Sunday, January 3, 2016

'Way Down South: Antebellum Homes



When one thinks of the “old south”, sprawling plantations with magnificent columned houses comes to mind. Indeed, the antebellum homes of this region are its treasures.
Antebellum means “pre-war”, specifically the time after the American Revolution but before the Civil War and is associated with the southern United States. More specifically, antebellum is used to describe a particular type of architecture of the 19th century: Georgian, Neo-classical, and Greek Revival. The previous links will describe the origin and basic characteristics of each type of architecture. 

Fotolia/copyright Christian Delbert


Many of these homes have fallen into ruin, but others have survived to be listed on the National Historic Register. You can scan these images and research more about any which spark your interest. Many, purchased and restored by new owners, have become bed and breakfast meccas for tourists in the South. The Spring Pilgrimage in Natchez MS draws hundreds of visitors to view homes with evocative names such as Longwood, Melrose, Rosalie, Stanton Hall, and Magnolia Hall. (Mississippi will celebrate its tricentennial in 2016!)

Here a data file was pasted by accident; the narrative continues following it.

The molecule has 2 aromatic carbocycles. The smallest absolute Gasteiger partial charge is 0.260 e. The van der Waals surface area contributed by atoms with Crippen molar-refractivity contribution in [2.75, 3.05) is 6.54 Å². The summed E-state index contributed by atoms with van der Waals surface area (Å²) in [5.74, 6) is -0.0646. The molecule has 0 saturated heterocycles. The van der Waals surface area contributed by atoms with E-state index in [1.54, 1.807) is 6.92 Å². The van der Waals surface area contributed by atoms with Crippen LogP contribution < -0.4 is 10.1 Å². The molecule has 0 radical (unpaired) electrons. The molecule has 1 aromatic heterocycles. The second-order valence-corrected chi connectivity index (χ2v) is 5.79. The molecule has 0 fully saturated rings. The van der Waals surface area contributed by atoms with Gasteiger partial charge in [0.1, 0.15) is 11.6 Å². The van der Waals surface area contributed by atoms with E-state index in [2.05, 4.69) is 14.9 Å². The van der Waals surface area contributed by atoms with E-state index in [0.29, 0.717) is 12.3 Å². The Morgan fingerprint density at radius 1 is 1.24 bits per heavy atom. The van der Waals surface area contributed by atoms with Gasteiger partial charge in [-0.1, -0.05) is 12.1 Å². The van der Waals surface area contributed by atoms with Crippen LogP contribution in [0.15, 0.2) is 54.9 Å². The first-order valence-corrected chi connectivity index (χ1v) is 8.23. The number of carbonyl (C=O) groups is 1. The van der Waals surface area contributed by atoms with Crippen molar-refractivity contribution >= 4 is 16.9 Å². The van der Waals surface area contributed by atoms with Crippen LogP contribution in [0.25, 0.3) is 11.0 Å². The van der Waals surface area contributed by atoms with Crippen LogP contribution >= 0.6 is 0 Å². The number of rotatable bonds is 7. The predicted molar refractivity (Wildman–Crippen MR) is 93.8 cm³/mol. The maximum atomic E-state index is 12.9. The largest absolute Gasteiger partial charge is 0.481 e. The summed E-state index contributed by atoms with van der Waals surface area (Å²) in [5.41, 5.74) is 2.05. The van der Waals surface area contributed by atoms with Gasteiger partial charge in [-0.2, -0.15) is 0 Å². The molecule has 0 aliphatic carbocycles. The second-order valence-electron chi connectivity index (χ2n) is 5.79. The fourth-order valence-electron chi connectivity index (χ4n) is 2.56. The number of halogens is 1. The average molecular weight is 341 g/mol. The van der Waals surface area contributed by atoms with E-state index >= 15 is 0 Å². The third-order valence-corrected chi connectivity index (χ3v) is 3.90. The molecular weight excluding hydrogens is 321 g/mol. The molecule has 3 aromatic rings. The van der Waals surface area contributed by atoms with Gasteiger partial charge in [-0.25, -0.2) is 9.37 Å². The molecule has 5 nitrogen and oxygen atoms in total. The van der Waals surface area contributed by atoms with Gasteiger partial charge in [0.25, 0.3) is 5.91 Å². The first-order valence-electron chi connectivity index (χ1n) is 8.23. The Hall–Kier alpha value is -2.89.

Here’s a list of books you might want to consult if you’re writing in this period and want to go in depth:
2)  Top 9 Books About Plantation Houses (with links to each)
·       Great Houses of the South (Rizzoli, 2010)
  • Plantation Houses and Mansions of the Old South by J. Frazier Smith/This book is a reprint from the original in 1936 and includes floor plans for many of the houses.
  • Under the Live Oaks: The Last Great Plantation Houses of the Old South by Clarkson Potter (2002)
  • Architecture of the Old South (Abbeville Press, 1993)
  • Marvelous Old Mansions and Other Southern Treasures (John F. Blair, publisher, 2000)
  • Vestiges of Grandeur: The Plantations of Louisiana’s River Road (Chronicle Books Llc, 1999)
  • Virginia Plantation Homes by David Gleason (LSU Press, 1989)
  • Plantation Homes of Louisiana and the Natchez Area (LSU Press, 1983)
  • Georgia’s Grandeur: Georgia’s Lost Antebellum Homes and Plantations (Donning Company, 2012)
Many of these books are quite pricey. I’d imagine they are “coffee table books” put out for browsing. But the second one, which is what I rely on a great deal because of the added bonus of the floor plans, was reprinted in soft-cover, and I found it used at a very cheap price. The other books may also be available that way.
3)  What is Antebellum Architecture? by Jackie Craven at About.com
4)  Wikipedia: Plantations in Mississippi (List plus links!)

Besides being useful for writers researching a setting, these books whisk away the reader to places she’s never been and may never go. Writers need credibility--and all of us need to have our imaginations roused to greater heights!

Wednesday:  Colonial Homes

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